Japanese videogames maker Nintendo raised its full-year operating profit forecast on Monday as supply shortages on its new Switch games console began to ease.
Strong demand for the hybrid home-portable Switch console, following the flop of predecessor Wii U, has led to a near-doubling of Nintendo’s stock price to nine-year highs since the device’s March launch.
The games maker forecast profit of 120bn yen (£803.66m) for the year ending March, from 65bn yen estimated three months ago. The new outlook is still below a Thomson Reuters Starmine SmartEstimate of 133.60bn yen drawn from the projections of 22 analysts.
Nintendo also raised its annual Switch sales forecast to 14 million units from 10 million units.
“We’ve boosted Switch production in order to meet strong demand from our customers as it was difficult for customers to buy the consoles at retail stores,” Nintendo President Tatsumi Kimishima said at an earnings briefing on Monday.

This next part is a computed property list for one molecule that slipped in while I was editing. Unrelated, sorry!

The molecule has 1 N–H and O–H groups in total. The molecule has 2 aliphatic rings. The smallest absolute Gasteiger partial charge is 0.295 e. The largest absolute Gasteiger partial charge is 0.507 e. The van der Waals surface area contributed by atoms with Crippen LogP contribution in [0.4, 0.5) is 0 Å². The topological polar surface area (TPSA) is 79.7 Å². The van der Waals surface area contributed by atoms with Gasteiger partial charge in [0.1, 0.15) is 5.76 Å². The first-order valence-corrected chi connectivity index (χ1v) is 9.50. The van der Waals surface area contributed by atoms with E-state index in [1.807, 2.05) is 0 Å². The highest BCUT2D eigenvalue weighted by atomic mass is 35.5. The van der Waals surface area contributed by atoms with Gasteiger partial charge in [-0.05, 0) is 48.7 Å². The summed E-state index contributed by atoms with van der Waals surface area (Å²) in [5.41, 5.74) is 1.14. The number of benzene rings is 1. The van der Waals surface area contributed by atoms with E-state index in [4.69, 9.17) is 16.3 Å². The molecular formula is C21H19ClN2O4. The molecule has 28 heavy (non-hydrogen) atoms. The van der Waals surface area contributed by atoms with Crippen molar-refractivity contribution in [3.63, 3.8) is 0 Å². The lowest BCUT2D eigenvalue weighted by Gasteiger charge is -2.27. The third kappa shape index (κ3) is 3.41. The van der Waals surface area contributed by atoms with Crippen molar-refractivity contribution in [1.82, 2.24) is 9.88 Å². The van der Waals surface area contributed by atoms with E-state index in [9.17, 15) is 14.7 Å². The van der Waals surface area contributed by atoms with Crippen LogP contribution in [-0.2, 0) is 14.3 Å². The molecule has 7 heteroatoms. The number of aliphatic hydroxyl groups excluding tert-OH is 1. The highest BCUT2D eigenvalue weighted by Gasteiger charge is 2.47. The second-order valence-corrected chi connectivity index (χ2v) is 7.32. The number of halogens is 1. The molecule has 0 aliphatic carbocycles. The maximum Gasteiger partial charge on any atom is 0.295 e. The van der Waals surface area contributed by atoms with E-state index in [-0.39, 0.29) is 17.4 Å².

Nintendo sold about 2.9 million Switch consoles in the three months through September, bringing the cumulative total to 7.63 million units.
The Switch’s early success has fuelled hopes for strong earnings in the coming years for Nintendo, as solid demand for new consoles is widely regarded as a prelude to strong sales of high-margin game software sales over several years.
The Switch, however, is set for stiffer competition into the year-end holiday shopping season as Microsoft releases its high-powered, high-resolution Xbox One X console on 7 November.
“The true power of the Switch would be tested during the upcoming holiday season,” Mr Kimishima said.
Nintendo is trying to reduce its reliance on the console business and stabilise fluctuating profit by moving into new areas for the company such as smartphone gaming and theme parks.